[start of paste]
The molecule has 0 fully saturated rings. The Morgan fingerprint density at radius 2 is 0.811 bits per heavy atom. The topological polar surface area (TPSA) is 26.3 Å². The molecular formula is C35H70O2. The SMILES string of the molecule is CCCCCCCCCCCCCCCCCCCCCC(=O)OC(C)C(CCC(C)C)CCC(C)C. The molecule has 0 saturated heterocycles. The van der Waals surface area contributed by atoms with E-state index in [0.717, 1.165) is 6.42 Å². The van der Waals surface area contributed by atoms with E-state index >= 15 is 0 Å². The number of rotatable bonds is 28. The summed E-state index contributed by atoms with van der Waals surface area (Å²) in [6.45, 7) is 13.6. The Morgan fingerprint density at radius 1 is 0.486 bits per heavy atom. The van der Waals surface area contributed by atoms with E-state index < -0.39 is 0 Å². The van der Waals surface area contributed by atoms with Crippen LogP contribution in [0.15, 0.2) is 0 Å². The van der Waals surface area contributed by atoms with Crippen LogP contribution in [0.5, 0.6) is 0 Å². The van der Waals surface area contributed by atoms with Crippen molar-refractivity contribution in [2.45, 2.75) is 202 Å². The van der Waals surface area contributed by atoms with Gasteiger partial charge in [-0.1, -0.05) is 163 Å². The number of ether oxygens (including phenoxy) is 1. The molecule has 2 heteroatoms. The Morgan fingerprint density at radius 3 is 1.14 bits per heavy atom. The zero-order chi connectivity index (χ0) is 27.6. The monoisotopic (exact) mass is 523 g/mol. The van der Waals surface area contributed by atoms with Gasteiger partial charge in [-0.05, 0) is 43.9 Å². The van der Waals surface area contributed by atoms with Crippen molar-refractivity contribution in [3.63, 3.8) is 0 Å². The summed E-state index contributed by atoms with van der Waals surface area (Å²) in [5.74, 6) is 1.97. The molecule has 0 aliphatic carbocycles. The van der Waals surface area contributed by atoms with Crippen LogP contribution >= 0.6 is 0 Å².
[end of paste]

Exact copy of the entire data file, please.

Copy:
The molecule has 0 fully saturated rings. The Morgan fingerprint density at radius 2 is 0.811 bits per heavy atom. The topological polar surface area (TPSA) is 26.3 Å². The molecular formula is C35H70O2. The SMILES string of the molecule is CCCCCCCCCCCCCCCCCCCCCC(=O)OC(C)C(CCC(C)C)CCC(C)C. The molecule has 0 saturated heterocycles. The van der Waals surface area contributed by atoms with E-state index in [0.717, 1.165) is 6.42 Å². The van der Waals surface area contributed by atoms with E-state index >= 15 is 0 Å². The number of rotatable bonds is 28. The summed E-state index contributed by atoms with van der Waals surface area (Å²) in [6.45, 7) is 13.6. The Morgan fingerprint density at radius 1 is 0.486 bits per heavy atom. The van der Waals surface area contributed by atoms with E-state index < -0.39 is 0 Å². The van der Waals surface area contributed by atoms with Crippen LogP contribution in [0.15, 0.2) is 0 Å². The van der Waals surface area contributed by atoms with Crippen LogP contribution in [0.5, 0.6) is 0 Å². The van der Waals surface area contributed by atoms with Crippen molar-refractivity contribution in [2.45, 2.75) is 202 Å². The van der Waals surface area contributed by atoms with Gasteiger partial charge in [-0.1, -0.05) is 163 Å². The number of ether oxygens (including phenoxy) is 1. The molecule has 2 heteroatoms. The Morgan fingerprint density at radius 3 is 1.14 bits per heavy atom. The zero-order chi connectivity index (χ0) is 27.6. The monoisotopic (exact) mass is 523 g/mol. The van der Waals surface area contributed by atoms with Gasteiger partial charge in [-0.05, 0) is 43.9 Å². The van der Waals surface area contributed by atoms with Crippen molar-refractivity contribution in [3.63, 3.8) is 0 Å². The summed E-state index contributed by atoms with van der Waals surface area (Å²) in [5.74, 6) is 1.97. The molecule has 0 aliphatic carbocycles. The van der Waals surface area contributed by atoms with Crippen LogP contribution >= 0.6 is 0 Å².